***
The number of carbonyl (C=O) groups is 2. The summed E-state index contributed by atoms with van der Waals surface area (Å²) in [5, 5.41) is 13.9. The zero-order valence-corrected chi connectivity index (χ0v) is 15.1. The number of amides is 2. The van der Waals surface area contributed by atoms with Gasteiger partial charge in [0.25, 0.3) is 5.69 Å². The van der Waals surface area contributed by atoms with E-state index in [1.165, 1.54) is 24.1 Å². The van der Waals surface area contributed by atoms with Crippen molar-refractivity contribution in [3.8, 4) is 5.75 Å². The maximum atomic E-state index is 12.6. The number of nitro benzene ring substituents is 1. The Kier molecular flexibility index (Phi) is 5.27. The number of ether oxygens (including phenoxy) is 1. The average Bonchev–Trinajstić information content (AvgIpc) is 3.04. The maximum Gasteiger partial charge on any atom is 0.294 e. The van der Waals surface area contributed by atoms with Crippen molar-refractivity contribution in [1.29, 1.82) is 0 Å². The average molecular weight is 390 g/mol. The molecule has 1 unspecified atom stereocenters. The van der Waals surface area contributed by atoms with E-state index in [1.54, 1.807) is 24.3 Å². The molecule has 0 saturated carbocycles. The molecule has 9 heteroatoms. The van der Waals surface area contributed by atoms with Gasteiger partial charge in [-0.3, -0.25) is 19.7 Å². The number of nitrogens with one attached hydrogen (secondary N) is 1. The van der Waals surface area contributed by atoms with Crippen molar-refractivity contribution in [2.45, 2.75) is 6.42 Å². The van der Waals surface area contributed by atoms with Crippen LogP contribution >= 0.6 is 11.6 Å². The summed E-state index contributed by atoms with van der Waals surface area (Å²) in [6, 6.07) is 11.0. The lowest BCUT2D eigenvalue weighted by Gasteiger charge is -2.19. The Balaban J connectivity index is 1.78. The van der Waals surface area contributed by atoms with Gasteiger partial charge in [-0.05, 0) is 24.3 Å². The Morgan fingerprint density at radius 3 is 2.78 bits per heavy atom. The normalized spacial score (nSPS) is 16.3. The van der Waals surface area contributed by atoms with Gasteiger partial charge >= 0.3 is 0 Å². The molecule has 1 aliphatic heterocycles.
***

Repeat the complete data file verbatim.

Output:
The number of carbonyl (C=O) groups is 2. The summed E-state index contributed by atoms with van der Waals surface area (Å²) in [5, 5.41) is 13.9. The zero-order valence-corrected chi connectivity index (χ0v) is 15.1. The number of amides is 2. The van der Waals surface area contributed by atoms with Gasteiger partial charge in [0.25, 0.3) is 5.69 Å². The van der Waals surface area contributed by atoms with E-state index in [1.165, 1.54) is 24.1 Å². The van der Waals surface area contributed by atoms with Crippen molar-refractivity contribution in [3.8, 4) is 5.75 Å². The maximum atomic E-state index is 12.6. The number of nitro benzene ring substituents is 1. The Kier molecular flexibility index (Phi) is 5.27. The number of ether oxygens (including phenoxy) is 1. The average Bonchev–Trinajstić information content (AvgIpc) is 3.04. The maximum Gasteiger partial charge on any atom is 0.294 e. The van der Waals surface area contributed by atoms with Crippen molar-refractivity contribution in [1.29, 1.82) is 0 Å². The average molecular weight is 390 g/mol. The molecule has 1 unspecified atom stereocenters. The van der Waals surface area contributed by atoms with E-state index in [1.54, 1.807) is 24.3 Å². The molecule has 0 saturated carbocycles. The molecule has 9 heteroatoms. The van der Waals surface area contributed by atoms with Gasteiger partial charge in [-0.3, -0.25) is 19.7 Å². The number of nitrogens with one attached hydrogen (secondary N) is 1. The van der Waals surface area contributed by atoms with Crippen molar-refractivity contribution in [2.45, 2.75) is 6.42 Å². The van der Waals surface area contributed by atoms with Crippen LogP contribution >= 0.6 is 11.6 Å². The summed E-state index contributed by atoms with van der Waals surface area (Å²) in [6, 6.07) is 11.0. The lowest BCUT2D eigenvalue weighted by Gasteiger charge is -2.19. The Balaban J connectivity index is 1.78. The van der Waals surface area contributed by atoms with Gasteiger partial charge in [-0.05, 0) is 24.3 Å². The Morgan fingerprint density at radius 3 is 2.78 bits per heavy atom. The normalized spacial score (nSPS) is 16.3. The van der Waals surface area contributed by atoms with Gasteiger partial charge >= 0.3 is 0 Å². The molecule has 1 aliphatic heterocycles.